Everyone worth their salt on CT already knows what we were filming/shooting last week: R35 GT-R vs R34 Skyline GT-R was one highlight, as was an Aston Martin V12 Vantage S Roadster. There was also a Nissan 370Z Nismo and Jaguar XJR thrown in for good measure…
While we’re currently working on video and feature content for the aforementioned vehicles, one thing that I was keen to discuss was how the humble door handle has - it seems - no place on a modern sports/super/luxury car anymore.
To give you an idea of what I mean, here is a picture of the R35’s convoluted entrance portal…
As you can see, you first need to poke at the right-hand side of the strip of aluminium before then reaching around the back to give it a tug. While this all sounds borderline sexual, the process is anything but sexy. First-time users (particularly mothers and girlfriends) simply look, pause, fail to process information and then panic when faced with such over-engineering.
Interestingly, the Aston Martin Vantage uses a similar mechanism as the Nissan’s.
The reason for these hidden door handles is very simple: aerodynamics. Anything that gets in the way of smooth airflow on, over, around and under a car will slow that car’s top speed. This is why manufacturers go to great lengths to make their models as slippery as possible. It seems strange, then, that a supercar like the GT-R (which has a drag coefficient of 0.26) doesn’t feature retracting wing mirrors as standard; it’s not like you’ll be looking in the mirrors at 200mph, and I’ll bet that you’d be able to eke out another 2-3mph without them there.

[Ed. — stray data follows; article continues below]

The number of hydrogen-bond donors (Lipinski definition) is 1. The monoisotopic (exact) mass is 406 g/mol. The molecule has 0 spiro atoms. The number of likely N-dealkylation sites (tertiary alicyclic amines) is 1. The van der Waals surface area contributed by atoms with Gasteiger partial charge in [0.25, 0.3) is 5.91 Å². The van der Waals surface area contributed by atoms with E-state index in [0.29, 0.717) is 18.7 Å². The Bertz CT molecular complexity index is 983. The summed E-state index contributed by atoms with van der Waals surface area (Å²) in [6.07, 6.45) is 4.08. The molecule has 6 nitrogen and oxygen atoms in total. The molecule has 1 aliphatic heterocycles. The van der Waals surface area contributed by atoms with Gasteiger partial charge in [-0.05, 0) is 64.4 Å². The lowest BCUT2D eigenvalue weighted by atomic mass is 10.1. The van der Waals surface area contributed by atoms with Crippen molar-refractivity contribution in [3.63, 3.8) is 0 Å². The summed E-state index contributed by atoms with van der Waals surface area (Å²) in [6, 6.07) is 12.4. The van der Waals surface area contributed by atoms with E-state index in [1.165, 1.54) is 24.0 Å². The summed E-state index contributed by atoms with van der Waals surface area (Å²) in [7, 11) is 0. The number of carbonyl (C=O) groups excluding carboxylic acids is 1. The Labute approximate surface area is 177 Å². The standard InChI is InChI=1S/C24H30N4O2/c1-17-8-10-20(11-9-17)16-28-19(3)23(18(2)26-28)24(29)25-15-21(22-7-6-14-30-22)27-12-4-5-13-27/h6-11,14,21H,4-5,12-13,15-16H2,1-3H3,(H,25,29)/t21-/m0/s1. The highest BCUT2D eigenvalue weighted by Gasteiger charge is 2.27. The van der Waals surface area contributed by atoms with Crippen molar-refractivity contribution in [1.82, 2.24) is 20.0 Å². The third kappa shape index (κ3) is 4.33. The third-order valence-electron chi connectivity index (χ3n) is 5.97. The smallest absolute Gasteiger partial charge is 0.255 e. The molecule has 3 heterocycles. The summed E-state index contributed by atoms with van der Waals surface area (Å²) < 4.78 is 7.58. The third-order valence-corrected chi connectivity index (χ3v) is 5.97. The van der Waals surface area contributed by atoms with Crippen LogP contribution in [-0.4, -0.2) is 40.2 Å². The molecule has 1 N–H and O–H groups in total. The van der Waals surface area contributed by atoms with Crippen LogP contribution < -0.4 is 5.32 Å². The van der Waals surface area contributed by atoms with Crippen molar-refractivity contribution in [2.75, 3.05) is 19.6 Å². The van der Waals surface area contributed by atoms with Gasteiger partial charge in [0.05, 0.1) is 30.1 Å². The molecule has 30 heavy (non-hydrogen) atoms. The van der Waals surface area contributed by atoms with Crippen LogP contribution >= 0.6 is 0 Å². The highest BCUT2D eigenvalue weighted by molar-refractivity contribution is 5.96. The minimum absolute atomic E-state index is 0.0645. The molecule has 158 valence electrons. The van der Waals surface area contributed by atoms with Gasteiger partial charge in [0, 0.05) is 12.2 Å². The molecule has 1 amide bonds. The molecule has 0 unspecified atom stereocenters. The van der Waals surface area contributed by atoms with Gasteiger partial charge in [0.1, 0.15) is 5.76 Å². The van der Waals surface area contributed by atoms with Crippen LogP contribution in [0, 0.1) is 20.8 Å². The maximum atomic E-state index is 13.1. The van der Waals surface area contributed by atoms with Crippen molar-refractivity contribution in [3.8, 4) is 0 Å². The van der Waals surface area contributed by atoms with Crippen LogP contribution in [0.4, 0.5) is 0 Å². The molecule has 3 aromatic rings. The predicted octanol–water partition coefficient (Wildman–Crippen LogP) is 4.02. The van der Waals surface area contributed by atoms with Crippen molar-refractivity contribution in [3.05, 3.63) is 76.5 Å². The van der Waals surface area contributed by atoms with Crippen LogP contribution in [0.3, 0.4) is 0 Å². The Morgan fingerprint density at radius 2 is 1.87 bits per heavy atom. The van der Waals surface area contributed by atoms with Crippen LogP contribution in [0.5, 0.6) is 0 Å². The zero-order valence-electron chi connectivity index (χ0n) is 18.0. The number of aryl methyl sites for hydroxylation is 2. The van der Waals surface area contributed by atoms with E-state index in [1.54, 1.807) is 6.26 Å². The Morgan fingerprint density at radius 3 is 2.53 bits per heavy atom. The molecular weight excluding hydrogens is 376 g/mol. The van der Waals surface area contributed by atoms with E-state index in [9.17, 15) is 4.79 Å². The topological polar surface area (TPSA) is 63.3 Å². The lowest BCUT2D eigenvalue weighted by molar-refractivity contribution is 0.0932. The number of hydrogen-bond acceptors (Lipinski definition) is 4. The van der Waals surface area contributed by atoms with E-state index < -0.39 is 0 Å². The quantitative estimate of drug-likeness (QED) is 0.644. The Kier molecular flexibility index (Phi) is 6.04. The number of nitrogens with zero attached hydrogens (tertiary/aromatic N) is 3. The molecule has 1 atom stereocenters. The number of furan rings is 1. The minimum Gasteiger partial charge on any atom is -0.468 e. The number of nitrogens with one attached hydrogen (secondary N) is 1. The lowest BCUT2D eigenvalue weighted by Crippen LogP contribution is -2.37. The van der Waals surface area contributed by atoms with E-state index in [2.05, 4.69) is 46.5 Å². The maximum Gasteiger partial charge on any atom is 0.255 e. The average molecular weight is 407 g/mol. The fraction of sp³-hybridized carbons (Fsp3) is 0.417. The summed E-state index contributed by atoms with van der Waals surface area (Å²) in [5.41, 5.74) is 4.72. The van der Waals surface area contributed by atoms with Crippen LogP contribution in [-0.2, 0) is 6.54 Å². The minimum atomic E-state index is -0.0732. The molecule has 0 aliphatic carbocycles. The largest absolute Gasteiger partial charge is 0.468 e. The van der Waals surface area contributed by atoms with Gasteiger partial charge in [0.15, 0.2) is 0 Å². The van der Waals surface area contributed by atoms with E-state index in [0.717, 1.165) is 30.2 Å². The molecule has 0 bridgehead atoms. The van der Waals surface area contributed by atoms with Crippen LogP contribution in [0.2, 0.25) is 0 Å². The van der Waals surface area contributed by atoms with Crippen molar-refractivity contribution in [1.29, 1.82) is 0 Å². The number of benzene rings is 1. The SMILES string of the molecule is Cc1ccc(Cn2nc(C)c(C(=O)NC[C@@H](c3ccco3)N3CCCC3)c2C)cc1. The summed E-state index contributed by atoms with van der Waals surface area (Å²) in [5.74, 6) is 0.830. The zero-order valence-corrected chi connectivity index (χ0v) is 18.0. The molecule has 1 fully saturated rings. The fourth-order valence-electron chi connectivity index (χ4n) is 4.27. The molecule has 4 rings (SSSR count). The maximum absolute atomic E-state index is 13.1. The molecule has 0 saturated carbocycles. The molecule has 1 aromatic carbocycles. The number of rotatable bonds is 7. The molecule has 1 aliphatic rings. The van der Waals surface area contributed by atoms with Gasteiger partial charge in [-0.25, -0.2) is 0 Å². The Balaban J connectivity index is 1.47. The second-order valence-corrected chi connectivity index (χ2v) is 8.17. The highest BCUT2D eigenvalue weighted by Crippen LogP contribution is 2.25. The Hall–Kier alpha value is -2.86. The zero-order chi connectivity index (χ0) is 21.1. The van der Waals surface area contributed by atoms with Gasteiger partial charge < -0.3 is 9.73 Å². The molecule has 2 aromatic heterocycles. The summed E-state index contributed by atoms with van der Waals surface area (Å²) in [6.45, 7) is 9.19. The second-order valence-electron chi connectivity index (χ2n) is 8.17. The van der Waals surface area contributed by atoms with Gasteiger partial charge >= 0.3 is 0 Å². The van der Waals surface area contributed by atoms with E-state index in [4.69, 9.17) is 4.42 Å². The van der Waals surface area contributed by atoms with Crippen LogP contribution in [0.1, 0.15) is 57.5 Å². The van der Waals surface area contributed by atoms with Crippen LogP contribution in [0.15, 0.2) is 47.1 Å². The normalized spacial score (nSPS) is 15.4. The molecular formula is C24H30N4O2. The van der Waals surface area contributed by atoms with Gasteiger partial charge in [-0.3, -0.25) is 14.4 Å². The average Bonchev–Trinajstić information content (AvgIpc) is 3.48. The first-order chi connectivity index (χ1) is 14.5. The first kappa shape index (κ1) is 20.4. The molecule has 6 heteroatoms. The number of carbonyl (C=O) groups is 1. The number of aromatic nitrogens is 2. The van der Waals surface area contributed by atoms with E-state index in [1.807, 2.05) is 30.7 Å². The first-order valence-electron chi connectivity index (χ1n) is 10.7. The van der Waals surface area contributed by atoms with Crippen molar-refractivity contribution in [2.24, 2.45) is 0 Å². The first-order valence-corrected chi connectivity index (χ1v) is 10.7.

Other benefits of these door handles - speaking from personal experience - is that they’re often tricky enough to act as a theft deterrent if said thief is of a more simple disposition. These handles also look insanely cool, as I’m sure you’ll agree.
Another car that uses the same hidden handle tech includes the new Jaguar F-Type (drool) although this one doesn’t require a PhD in Mechanical Engineering to get right because the handles pop out automatically when you unlock the car.
Historically, hidden door handles are no new thing, however. Modest roadsters like the 1989 Mazda MX-5 had fairly aerodynamic but very simple handles, while a 1999 TVR Tuscan is famous for its ‘catch me if you can’ wing mirror-mounted door release button. There are many, many more weird and extreme door handles (I’m sure you’ll be keen to point out a few in the comments section) but you get my point, I’m sure.
Until all car makers think of increasingly clever ways for us to open their doors, I’m going to enjoy the satisfying pull handle as much as possible. Hell, I might even start opening the door for my girlfriend again…